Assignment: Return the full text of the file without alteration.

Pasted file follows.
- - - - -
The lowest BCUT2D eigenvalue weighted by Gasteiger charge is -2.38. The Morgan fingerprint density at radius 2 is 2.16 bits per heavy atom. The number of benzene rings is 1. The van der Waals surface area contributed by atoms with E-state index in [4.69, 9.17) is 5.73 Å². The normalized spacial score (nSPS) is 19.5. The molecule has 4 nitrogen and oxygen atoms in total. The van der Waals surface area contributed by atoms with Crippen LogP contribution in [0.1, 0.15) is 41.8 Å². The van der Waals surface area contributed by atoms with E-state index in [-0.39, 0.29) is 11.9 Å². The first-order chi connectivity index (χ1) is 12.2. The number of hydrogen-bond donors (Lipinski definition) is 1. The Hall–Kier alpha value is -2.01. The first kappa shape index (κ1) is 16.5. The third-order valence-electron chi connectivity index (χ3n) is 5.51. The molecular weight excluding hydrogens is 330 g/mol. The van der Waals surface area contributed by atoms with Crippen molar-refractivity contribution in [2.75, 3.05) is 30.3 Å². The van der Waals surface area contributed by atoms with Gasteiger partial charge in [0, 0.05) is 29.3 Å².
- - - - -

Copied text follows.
The lowest BCUT2D eigenvalue weighted by Gasteiger charge is -2.38. The Morgan fingerprint density at radius 2 is 2.16 bits per heavy atom. The number of benzene rings is 1. The van der Waals surface area contributed by atoms with E-state index in [4.69, 9.17) is 5.73 Å². The normalized spacial score (nSPS) is 19.5. The molecule has 4 nitrogen and oxygen atoms in total. The van der Waals surface area contributed by atoms with Crippen LogP contribution in [0.1, 0.15) is 41.8 Å². The van der Waals surface area contributed by atoms with E-state index in [-0.39, 0.29) is 11.9 Å². The first-order chi connectivity index (χ1) is 12.2. The number of hydrogen-bond donors (Lipinski definition) is 1. The Hall–Kier alpha value is -2.01. The first kappa shape index (κ1) is 16.5. The third-order valence-electron chi connectivity index (χ3n) is 5.51. The molecular weight excluding hydrogens is 330 g/mol. The van der Waals surface area contributed by atoms with Crippen molar-refractivity contribution in [2.75, 3.05) is 30.3 Å². The van der Waals surface area contributed by atoms with Gasteiger partial charge in [0, 0.05) is 29.3 Å².